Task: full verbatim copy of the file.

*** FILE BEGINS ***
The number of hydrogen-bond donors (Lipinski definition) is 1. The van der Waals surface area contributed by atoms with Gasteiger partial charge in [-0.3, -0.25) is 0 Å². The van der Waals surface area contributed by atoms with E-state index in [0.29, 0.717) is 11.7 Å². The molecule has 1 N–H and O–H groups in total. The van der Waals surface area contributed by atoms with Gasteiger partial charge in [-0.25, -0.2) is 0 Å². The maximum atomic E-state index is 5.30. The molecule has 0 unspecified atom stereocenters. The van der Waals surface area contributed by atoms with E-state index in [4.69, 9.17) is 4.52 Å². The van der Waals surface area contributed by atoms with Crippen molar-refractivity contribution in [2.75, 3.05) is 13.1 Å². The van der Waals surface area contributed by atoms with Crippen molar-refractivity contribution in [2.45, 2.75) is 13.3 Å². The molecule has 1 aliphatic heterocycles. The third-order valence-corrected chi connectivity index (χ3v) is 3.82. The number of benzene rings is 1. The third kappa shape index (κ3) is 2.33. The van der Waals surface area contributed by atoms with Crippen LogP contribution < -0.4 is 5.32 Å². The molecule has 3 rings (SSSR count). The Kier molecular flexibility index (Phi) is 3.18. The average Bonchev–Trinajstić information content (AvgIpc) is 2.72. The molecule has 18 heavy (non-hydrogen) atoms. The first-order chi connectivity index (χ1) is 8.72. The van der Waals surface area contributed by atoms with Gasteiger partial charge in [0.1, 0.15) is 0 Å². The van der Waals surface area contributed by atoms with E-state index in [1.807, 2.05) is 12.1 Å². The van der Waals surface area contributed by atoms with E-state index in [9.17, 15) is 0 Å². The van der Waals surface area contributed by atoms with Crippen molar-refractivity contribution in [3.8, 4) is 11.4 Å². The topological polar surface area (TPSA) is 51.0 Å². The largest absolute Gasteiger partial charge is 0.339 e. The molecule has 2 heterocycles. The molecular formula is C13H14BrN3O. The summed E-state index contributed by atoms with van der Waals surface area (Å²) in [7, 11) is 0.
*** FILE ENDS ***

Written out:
The number of hydrogen-bond donors (Lipinski definition) is 1. The van der Waals surface area contributed by atoms with Gasteiger partial charge in [-0.3, -0.25) is 0 Å². The van der Waals surface area contributed by atoms with E-state index in [0.29, 0.717) is 11.7 Å². The molecule has 1 N–H and O–H groups in total. The van der Waals surface area contributed by atoms with Gasteiger partial charge in [-0.25, -0.2) is 0 Å². The maximum atomic E-state index is 5.30. The molecule has 0 unspecified atom stereocenters. The van der Waals surface area contributed by atoms with E-state index in [4.69, 9.17) is 4.52 Å². The van der Waals surface area contributed by atoms with Crippen molar-refractivity contribution in [2.75, 3.05) is 13.1 Å². The van der Waals surface area contributed by atoms with Crippen molar-refractivity contribution in [2.45, 2.75) is 13.3 Å². The molecule has 1 aliphatic heterocycles. The third-order valence-corrected chi connectivity index (χ3v) is 3.82. The number of benzene rings is 1. The third kappa shape index (κ3) is 2.33. The van der Waals surface area contributed by atoms with Crippen LogP contribution < -0.4 is 5.32 Å². The molecule has 3 rings (SSSR count). The Kier molecular flexibility index (Phi) is 3.18. The average Bonchev–Trinajstić information content (AvgIpc) is 2.72. The molecule has 18 heavy (non-hydrogen) atoms. The first-order chi connectivity index (χ1) is 8.72. The van der Waals surface area contributed by atoms with Gasteiger partial charge in [0.1, 0.15) is 0 Å². The van der Waals surface area contributed by atoms with E-state index in [1.807, 2.05) is 12.1 Å². The van der Waals surface area contributed by atoms with E-state index in [9.17, 15) is 0 Å². The van der Waals surface area contributed by atoms with Crippen molar-refractivity contribution in [3.8, 4) is 11.4 Å². The topological polar surface area (TPSA) is 51.0 Å². The largest absolute Gasteiger partial charge is 0.339 e. The molecule has 2 heterocycles. The molecular formula is C13H14BrN3O. The summed E-state index contributed by atoms with van der Waals surface area (Å²) in [7, 11) is 0.